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  • B N Duncan, J A Logan, I Bey, I A Megretskaia, R M Yantosca, P C Novelli +2 others
  • 2007
[1] We present a model study of carbon monoxide for 1988–1997 using the GEOS-Chem 3-D model driven by assimilated meteorological data, with time-varying emissions from biomass burning and from fossil fuel and industry, overhead ozone columns, and methane. The hydroxyl radical is calculated interactively using a chemical parameterization to capture chemical(More)
This is a report on the demography of the Hadza, a population of East African hunter-gatherers. In it, we describe the results of a census, and our estimation of age structure, survivorship, mean age of women at childbearing, number of live children, total population size and density, and rate of change since 1967. We show that relevant measures fit closely(More)
Humans have a much longer juvenile period (weaning to first reproduction, 14 or more years) than their closest relatives (chimpanzees, 8 years). Three explanations are prominent in the literature. (a) Humans need the extra time to learn their complex subsistence techniques. (b) Among mammals, since length of the juvenile period bears a constant relationship(More)
Long postmenopausal lifespans distinguish humans from all other primates. This pattern may have evolved with mother-child food sharing, a practice that allowed aging females to enhance their daughters' fertility, thereby increasing selection against senescence. Combined with Charnov's dimensionless assembly rules for mammalian life histories, this(More)
In most human foraging societies, the meat of large animals is widely shared. Many assume that people follow this practice because it helps to reduce the risk inherent in big game hunting. In principle, a hunter can offset the chance of many hungry days by exchanging some of the meat earned from a successful strike for shares in future kills made by other(More)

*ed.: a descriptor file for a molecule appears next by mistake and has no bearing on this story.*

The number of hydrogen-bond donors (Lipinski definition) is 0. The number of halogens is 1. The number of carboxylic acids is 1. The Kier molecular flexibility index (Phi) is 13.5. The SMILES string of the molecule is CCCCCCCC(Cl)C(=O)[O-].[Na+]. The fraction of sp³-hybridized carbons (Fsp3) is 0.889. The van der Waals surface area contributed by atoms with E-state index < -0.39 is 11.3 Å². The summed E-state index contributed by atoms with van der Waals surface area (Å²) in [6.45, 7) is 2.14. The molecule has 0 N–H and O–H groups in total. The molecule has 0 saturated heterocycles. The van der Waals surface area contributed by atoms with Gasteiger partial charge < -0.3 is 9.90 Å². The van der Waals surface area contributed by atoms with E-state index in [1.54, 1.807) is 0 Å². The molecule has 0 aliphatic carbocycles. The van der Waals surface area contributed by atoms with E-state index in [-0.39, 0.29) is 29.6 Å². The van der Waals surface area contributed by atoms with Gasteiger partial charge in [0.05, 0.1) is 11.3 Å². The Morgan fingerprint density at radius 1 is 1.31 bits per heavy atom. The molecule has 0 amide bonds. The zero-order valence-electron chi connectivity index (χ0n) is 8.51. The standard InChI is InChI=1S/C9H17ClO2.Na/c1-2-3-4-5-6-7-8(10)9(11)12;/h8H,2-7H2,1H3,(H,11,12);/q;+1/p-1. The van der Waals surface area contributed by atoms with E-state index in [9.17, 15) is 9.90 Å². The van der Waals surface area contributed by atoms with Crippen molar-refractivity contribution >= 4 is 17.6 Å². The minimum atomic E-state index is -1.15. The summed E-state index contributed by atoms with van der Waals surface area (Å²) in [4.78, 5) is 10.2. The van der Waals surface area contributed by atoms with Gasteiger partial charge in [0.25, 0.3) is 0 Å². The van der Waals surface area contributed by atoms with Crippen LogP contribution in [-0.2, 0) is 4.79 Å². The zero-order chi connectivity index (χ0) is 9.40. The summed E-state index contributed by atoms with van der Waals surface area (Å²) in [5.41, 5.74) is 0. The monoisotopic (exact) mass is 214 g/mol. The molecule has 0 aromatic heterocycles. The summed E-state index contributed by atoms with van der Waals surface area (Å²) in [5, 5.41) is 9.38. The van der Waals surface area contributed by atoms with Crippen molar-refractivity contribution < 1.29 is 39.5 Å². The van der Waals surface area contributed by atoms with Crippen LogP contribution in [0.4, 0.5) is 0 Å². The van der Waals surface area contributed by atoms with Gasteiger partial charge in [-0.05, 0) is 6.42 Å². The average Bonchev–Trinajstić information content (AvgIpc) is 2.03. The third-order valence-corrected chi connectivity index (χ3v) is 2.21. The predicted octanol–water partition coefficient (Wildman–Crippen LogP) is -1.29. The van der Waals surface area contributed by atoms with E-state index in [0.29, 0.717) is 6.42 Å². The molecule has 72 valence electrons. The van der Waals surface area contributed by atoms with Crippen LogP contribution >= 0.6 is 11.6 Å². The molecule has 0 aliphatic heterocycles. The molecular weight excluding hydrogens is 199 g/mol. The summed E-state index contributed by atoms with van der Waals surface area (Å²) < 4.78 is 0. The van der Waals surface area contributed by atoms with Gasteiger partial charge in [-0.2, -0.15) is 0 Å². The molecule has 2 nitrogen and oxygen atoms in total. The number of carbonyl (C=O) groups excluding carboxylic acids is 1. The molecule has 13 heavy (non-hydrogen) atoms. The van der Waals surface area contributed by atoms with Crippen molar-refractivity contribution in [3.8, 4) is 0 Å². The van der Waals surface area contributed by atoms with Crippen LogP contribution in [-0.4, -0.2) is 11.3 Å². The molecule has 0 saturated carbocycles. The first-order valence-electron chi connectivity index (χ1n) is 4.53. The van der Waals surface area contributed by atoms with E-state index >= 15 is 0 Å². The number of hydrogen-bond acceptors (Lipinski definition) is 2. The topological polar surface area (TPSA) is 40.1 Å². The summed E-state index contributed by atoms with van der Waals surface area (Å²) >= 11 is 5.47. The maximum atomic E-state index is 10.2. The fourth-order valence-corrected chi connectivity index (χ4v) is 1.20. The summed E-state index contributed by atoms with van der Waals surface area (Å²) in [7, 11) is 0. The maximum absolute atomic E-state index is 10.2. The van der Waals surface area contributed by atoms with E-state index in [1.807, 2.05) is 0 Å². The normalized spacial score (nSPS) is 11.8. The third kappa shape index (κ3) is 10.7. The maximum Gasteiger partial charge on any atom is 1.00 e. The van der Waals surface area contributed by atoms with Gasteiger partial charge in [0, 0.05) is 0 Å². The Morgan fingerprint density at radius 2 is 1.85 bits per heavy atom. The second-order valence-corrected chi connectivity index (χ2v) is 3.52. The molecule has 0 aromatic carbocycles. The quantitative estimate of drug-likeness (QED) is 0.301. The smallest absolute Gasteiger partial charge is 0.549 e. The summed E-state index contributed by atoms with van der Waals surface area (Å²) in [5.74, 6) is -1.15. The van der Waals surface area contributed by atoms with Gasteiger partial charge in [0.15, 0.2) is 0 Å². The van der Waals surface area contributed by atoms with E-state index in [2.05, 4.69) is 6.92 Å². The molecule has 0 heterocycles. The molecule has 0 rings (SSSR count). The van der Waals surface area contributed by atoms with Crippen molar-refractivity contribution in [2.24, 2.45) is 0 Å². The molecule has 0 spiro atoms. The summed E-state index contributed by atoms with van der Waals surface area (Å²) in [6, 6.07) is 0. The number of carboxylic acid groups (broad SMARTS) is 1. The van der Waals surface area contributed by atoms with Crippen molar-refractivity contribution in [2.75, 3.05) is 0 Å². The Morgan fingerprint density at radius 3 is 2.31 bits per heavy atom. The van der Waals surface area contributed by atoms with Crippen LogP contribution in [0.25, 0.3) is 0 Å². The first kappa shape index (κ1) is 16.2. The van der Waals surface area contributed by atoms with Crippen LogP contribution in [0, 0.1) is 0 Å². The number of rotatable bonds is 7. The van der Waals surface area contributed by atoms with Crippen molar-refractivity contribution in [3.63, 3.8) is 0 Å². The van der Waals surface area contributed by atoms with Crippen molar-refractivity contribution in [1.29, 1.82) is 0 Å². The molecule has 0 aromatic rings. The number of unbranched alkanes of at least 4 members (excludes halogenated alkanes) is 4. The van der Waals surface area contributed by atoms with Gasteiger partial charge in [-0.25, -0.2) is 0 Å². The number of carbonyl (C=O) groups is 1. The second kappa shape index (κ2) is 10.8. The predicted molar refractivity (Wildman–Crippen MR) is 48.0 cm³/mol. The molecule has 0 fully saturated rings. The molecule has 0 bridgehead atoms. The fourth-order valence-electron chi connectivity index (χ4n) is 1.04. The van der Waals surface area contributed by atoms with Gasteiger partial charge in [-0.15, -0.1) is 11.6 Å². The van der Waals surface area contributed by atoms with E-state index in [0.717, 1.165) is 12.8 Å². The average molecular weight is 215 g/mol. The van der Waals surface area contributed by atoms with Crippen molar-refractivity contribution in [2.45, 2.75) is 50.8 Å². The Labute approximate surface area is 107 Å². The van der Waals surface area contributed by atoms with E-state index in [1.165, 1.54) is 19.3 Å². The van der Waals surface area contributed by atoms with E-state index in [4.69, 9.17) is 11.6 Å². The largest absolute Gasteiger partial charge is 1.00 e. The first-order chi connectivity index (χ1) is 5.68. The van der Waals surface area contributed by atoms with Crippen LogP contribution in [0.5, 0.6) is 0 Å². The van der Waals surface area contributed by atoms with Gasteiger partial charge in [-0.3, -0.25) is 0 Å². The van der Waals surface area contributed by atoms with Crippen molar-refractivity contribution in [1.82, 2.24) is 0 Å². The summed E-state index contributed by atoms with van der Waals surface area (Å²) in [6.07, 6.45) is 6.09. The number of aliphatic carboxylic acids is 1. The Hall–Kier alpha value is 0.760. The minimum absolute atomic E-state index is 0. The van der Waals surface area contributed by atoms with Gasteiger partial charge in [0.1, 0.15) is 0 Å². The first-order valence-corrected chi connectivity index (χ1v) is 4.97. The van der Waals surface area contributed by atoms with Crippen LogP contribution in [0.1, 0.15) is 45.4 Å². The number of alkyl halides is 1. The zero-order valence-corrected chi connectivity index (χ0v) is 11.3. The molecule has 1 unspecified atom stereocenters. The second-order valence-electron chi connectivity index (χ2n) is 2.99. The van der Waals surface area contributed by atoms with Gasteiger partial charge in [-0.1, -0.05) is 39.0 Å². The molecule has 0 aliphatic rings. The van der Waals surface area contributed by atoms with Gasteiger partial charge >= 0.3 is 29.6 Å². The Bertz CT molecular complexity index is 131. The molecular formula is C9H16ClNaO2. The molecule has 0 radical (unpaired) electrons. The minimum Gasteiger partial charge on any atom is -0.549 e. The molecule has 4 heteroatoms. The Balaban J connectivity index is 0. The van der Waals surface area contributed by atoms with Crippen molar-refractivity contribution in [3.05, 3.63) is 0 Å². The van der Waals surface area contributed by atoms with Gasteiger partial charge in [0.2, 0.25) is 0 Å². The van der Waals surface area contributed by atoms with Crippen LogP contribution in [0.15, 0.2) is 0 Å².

Female postreproductive life is a striking feature of human life history and there have been several recent attempts to account for its evolution. But archaeologists estimate that in the past, few individuals lived many postreproductive years. Is postreproductive life a phenotypic outcome of modern conditions, needing no evolutionary account? This article(More)
Hadza Women's and modern hunter-gatherers and evolutionary ecology, and his publications include ''Ethnoarchaeology Needs a General Theory of Behavior'' Provisioning, and the applying methods, perspectives, and paradigms from animal behavior to research on the behavior of humans. Among his publications are (with K. The present paper was submitted 29 vii 96(More)
Hadza hunter-gatherers display economic and social features usually assumed to indicate the dependence of wives and children on provisioning husbands and fathers. The wives and children of better Hadza hunters have been found to be better-nourished, consistent with the assumption that men hunt to provision their families. Yet, as is common among foragers,(More)
For decades, researchers studying small-scale, subsistence oriented farmers have sought to explain why these " peasants " seem slow to acquire new technologies, novel agricultural practices, and new ideas from the larger societies that have engulfed them. The early work on this question suggested that this " cultural conservatism " resulted from things like(More)